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Judge Casts Doubt On Whether He Asked Smith To Act On His Behalf

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Fuseworks Media
Fuseworks Media
Nick Smith
Nick Smith

Wellington, April 2 NZPA - ACC chairman John Judge today cast doubt on whether he asked ACC Minister Nick Smith to act on his behalf at a parliamentary committee.

Mr Judge was making his first appearance before Parliament's transport and industrial relations committee as ACC board chairman following his appointment last month after Ross Wilson was sacked.

The timing and process of Mr Wilson's sacking and Mr Judge's subsequent appointment was the subject of a complaint to Speaker Lockwood Smith. The complaint was subsequently dismissed.

Labour alleged Dr Smith misled the House -- which is against Parliament's rules -- by saying on March 12 that he had appeared before the committee that same day because Mr Judge was not available.

Labour says Dr Smith had been told by the Labour Department on March 11 he had not correctly sacked outgoing board chairman Ross Wilson. That meant Mr Wilson was still legally chairman and Mr Judge was not appointed.

Mr Judge today told the committee he was not sure when he was officially appointed.

However, he made it clear to Dr Smith that he could not appear before the committee on March 12 because of a prior commitment; he was "freezing myself to death riding into a headwind on the (Central Otago) rail trail".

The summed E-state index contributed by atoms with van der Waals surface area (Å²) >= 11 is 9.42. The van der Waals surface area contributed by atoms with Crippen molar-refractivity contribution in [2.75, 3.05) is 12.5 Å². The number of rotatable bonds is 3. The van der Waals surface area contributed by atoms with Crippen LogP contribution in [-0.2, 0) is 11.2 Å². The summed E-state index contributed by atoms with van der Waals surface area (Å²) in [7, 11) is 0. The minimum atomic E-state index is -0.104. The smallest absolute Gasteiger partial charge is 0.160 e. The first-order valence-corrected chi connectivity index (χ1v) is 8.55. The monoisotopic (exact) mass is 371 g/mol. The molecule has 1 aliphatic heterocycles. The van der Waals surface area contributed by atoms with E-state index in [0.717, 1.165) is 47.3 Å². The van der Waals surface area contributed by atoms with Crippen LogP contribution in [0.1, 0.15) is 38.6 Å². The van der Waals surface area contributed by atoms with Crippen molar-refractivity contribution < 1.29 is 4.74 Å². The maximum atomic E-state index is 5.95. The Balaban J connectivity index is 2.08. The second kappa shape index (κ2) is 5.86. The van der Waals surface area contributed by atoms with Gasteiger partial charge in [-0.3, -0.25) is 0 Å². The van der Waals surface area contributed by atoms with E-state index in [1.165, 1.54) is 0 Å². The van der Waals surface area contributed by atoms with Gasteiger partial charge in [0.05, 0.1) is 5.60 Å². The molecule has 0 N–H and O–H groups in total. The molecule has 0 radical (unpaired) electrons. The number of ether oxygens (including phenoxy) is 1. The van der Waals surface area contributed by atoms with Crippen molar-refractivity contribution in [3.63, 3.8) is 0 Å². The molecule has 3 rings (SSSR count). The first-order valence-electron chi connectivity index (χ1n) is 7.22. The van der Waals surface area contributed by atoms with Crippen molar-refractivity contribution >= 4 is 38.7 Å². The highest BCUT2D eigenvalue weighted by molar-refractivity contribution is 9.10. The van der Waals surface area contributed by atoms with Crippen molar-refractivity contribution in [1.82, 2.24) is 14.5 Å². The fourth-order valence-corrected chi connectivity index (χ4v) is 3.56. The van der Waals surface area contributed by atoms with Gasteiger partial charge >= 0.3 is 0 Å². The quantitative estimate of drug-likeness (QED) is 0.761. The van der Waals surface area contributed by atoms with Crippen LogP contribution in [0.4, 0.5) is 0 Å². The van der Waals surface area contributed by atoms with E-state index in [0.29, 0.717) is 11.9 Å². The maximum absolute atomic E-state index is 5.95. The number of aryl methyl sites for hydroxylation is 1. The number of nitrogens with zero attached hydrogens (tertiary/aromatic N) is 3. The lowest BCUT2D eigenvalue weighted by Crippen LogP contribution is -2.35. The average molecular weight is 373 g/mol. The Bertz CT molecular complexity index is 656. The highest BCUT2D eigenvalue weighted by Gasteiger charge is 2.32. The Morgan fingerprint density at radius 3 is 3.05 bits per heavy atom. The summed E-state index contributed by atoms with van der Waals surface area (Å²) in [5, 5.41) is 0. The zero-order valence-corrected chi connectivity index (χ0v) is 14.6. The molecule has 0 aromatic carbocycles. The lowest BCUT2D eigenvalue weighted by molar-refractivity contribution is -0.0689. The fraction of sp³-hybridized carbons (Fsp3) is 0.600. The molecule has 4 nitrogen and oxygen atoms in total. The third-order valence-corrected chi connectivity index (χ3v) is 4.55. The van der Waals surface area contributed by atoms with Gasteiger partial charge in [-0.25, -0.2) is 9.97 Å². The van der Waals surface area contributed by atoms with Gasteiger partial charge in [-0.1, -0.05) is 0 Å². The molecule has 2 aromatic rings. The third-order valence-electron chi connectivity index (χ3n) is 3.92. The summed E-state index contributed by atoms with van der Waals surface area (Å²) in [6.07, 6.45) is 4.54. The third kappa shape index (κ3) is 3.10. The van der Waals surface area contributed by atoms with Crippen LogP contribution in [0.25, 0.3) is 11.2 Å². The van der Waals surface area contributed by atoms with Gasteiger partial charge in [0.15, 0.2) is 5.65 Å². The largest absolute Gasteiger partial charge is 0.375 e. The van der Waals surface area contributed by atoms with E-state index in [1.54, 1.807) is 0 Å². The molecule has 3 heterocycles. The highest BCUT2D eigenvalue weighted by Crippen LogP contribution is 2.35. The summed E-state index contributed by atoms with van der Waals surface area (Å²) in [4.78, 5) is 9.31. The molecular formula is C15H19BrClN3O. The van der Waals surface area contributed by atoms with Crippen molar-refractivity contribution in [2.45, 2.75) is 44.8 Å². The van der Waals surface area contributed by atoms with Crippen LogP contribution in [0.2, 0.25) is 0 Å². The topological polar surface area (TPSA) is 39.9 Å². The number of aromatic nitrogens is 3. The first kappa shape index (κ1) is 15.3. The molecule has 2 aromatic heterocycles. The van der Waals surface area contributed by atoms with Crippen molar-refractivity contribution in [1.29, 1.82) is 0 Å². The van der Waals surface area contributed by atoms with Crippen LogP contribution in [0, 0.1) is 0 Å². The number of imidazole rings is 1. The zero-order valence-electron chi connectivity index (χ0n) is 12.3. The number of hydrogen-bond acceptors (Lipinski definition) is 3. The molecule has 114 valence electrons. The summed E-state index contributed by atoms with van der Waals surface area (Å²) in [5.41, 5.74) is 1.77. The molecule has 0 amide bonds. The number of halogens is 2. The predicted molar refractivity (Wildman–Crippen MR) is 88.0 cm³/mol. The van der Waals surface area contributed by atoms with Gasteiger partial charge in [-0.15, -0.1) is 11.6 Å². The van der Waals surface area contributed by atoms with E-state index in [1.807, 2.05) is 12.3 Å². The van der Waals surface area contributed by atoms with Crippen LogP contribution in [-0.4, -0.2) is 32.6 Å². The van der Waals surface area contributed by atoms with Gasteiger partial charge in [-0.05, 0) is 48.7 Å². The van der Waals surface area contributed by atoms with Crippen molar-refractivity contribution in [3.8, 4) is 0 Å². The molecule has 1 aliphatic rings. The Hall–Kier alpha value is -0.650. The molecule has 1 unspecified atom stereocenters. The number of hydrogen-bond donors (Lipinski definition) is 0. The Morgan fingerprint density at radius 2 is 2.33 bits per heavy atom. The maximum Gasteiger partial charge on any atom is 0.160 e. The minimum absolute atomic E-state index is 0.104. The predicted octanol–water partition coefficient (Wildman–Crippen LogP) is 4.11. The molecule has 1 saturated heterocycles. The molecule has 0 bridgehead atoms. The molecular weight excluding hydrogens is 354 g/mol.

He had told Dr Smith before being appointed he would not be available that week as "I had a long-standing arrangement to do parts of the rail trail with my wife and two friends and I intended to keep that".

In Parliament today the committee's chairman, David Bennett, said that to his knowledge no invitations were issued for the meeting.

"It was agreed the minister would attend that meeting, which does not necessarily mean the minister was replacing Mr Judge," Mr Bennett said.

"The agreement was between myself and the minister ... it was agreed the minister would attend due to the reconfiguration of the board."

At today's committee meeting Labour MP Trevor Mallard asked Mr Judge whether he specially asked Dr Smith to act for him.

"There is actually quite an important constitutional issue ... you have no memory of asking him to act for you?"

Mr Judge: "I doubt if I would have used those specific words.

"To put this in context, I was sitting in the middle of a reasonable party with half a dozen people in St Bathans (in Otago) at the time.

"I certainly didn't write down exactly what I said. I had no idea that it would have caused this controversy.

"I certainly asked him to appear here and to convey my apologies."

Mr Judge told the committee that before accepting the role he established that the Government and Dr Smith were committed to maintaining a "24/7 no fault ACC scheme".

He was assured they were.

"In fact, I would not have taken the job had it been otherwise," he said.

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